From the bottom of the stairs going up:Maura O’Higgins; Mary O’Sullivan; Maura Laverty; Patricia Hawkins (me, in long dress), and Una Cafferty. Don’t know names of all the escorts! Mine was Don Cooney (dentistry). I think it was the 1961 Arts Ball
It always bemuses to read about the storm in a teacup regarding the wearing of trousers. I wore dresses/skirts all my time in UCD, and indeed most of my life. Few women look well in trousers, in my opinion. Marlene Dietrich possibly being the exception!
I don’t recall the male students demonstrating and protesting to be allowed to wear a dress or skirt.
Do you know that Maura O’Higgins (in that photo) and I were the only two girls from our secondary school leaving certificate class that year who went on to U.C.D. Maura had been a day pupil and I a boarder at that school (Holy Faith in Glasnevin). At no point was U.C.D. or indeed any university ever mentioned to our sixth form, no more than if Ireland didn’t have such institutions. A university education wasn’t discussed at all as a possibility. I have often talked in the intervening years with past students and other people about this strange attitude. Mind you that school was a strange place anyhow when I was there and I have never been back. Forward and outward thinking would not have been on the schedule! There’s a book somewhere in me about that place.
If my father (himself a U.C.G. graduate) hadn’t announced that I was going to university I probably wouldn’t even have heard that a certain building stood in Earlsfort Terrace.
That said, there were a goodly number of women students then at U.C.D. and the first raft of soon-to-be nuns from the teaching orders, as B.A. had become a requisite for becoming a secondary teacher.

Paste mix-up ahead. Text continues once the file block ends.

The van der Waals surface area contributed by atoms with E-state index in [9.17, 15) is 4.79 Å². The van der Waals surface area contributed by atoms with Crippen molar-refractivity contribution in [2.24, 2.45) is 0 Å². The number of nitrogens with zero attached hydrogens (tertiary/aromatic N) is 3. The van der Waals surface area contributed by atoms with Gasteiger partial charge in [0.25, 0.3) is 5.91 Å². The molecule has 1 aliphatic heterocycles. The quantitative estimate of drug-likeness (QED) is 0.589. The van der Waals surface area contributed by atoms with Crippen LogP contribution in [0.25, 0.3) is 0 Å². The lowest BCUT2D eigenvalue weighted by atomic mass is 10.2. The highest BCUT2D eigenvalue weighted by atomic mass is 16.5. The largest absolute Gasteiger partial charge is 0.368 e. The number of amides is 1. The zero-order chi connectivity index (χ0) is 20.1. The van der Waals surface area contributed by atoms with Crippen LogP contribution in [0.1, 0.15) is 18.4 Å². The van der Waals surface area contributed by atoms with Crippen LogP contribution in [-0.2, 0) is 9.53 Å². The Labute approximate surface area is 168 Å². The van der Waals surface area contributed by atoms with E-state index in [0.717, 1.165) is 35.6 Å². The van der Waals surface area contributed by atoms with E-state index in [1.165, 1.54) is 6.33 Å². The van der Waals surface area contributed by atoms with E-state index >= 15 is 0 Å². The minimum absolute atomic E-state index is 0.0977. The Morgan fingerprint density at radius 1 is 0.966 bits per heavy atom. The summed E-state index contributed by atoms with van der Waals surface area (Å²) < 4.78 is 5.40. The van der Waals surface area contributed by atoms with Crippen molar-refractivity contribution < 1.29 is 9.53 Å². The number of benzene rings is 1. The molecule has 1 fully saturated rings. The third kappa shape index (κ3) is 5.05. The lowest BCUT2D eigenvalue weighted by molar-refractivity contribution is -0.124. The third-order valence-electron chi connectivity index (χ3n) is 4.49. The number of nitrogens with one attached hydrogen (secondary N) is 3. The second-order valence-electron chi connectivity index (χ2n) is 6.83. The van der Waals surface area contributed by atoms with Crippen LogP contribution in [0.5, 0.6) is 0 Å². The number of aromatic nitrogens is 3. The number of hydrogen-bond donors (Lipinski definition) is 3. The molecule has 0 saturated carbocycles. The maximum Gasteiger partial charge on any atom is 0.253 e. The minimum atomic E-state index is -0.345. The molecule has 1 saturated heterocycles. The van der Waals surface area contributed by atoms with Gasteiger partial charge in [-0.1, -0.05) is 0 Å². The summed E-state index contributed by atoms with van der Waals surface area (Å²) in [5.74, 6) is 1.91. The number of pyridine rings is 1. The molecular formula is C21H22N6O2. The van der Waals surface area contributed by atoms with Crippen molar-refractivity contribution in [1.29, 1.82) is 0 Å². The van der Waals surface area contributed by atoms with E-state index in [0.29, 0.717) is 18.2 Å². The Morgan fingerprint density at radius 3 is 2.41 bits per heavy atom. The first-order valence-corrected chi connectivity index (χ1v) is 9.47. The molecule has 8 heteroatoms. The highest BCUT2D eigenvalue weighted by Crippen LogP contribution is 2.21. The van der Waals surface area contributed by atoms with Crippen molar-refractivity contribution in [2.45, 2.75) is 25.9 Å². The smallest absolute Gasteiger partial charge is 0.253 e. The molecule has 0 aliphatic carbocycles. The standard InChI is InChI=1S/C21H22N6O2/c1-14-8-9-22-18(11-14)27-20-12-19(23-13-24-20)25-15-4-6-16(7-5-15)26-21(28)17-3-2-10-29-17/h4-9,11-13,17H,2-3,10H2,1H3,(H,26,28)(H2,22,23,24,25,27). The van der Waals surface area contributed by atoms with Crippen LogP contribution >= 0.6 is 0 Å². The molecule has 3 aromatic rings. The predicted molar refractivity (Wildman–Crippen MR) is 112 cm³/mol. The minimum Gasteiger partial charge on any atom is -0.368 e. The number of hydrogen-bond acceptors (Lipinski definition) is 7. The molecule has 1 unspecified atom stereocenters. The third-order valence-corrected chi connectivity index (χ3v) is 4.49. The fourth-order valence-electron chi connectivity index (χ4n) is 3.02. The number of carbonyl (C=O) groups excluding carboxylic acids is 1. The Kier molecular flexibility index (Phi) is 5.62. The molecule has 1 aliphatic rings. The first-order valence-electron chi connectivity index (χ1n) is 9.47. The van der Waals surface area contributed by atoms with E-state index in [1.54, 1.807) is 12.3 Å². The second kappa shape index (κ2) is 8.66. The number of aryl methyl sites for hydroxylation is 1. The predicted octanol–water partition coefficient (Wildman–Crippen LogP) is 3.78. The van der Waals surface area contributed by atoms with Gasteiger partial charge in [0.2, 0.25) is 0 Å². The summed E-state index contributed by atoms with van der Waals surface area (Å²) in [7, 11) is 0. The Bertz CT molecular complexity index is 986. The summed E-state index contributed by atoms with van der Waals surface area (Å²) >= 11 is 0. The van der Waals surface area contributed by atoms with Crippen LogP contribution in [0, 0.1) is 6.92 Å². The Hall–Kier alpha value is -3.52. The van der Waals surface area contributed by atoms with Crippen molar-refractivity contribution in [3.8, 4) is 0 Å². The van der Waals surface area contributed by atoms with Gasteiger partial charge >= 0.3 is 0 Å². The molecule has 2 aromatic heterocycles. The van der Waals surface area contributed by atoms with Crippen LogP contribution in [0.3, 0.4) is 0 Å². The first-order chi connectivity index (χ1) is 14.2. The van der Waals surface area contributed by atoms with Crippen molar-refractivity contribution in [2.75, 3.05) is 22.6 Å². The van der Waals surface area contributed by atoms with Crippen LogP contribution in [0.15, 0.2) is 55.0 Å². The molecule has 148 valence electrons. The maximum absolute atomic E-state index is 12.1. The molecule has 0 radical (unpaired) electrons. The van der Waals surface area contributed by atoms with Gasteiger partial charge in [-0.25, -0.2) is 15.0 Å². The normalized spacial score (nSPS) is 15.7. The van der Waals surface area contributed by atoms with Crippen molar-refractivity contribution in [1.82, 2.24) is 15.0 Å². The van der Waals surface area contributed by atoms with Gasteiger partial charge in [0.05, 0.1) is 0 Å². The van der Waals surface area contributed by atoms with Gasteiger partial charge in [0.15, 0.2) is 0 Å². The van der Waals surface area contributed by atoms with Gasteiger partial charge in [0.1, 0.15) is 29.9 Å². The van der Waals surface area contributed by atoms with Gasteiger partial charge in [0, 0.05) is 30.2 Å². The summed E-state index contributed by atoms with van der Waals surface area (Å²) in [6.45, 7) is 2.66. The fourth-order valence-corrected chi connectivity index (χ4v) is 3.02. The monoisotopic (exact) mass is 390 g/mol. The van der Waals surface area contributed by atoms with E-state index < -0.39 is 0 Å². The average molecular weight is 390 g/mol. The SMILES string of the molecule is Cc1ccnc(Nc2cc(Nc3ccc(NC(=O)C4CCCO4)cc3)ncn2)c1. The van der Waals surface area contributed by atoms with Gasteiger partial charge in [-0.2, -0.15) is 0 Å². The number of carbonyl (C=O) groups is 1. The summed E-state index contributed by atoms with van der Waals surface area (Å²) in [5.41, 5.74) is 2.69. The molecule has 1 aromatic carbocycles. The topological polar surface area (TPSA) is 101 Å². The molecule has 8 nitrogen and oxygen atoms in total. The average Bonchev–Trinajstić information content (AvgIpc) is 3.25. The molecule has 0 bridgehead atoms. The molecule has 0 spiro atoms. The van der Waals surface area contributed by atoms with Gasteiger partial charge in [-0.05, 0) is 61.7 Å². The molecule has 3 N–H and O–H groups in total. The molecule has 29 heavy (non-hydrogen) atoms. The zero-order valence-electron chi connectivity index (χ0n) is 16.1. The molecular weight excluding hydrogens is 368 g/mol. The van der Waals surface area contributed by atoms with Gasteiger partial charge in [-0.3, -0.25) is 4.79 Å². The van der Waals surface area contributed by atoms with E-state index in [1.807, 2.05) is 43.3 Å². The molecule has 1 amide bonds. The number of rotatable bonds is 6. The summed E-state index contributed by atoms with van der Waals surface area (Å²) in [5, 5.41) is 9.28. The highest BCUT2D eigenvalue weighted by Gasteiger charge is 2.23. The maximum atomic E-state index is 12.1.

Those nuns sat by themselves in the front rows of the lecture halls, they were not allowed to talk to us women students, and not even look at the male students! It sounds mediaeval, doesn’t it? The poor things would scuttle off, we know not where, and I assume they had some kind of common-room of their own so that they wouldn’t be adversely affected and morally ruined by the likes of us.
The student nuns were not Professor Louis Roche’s favourite people and he really leaned on them, throughout the lecture, which kept him from leaning on the rest of us.
It would be very unusual for a woman to go into a pub back then. We didn’t drink, or certainly not beyond the odd glass of wine in our parents’ home. I thought I was living madly when a date brought me to a wine bar (so refined!) in Baggot Street. Was it Bartley Dunne’s?
I worked in London for the Summer in my final UCD year, and the atmosphere was so different. After work we could go into a bar, no one stared, and wonder of wonders, have a lager and lime.
We kept body and soul together thanks to a very large Chinese restaurant in Wicklow Street (called, I think, the International). Very affordable, and plentiful helpings. Long queues formed down the passageway into the restaurant and outside along Wicklow Street.
In the basement café in Earlsfort Terrace we crowded together, drank the absolutely dire coffee and talked at length about our plans to change the world!
My husband Carlos (RIP) and I got married in University Church (Stephen’s Green) in May 1984. Photos in Stephen’s Green. Brought back the past when I and fellow students would stroll around the green at lunchtime. And standing on those stairs in the Shelbourne, in that photo, did I ever dream I would be having our wedding dinner in the Shelbourne and that I would have married an Argentinian.
Anyhow those are just a few memories from the past.
Patricia Hawkins de Medina, BA 1964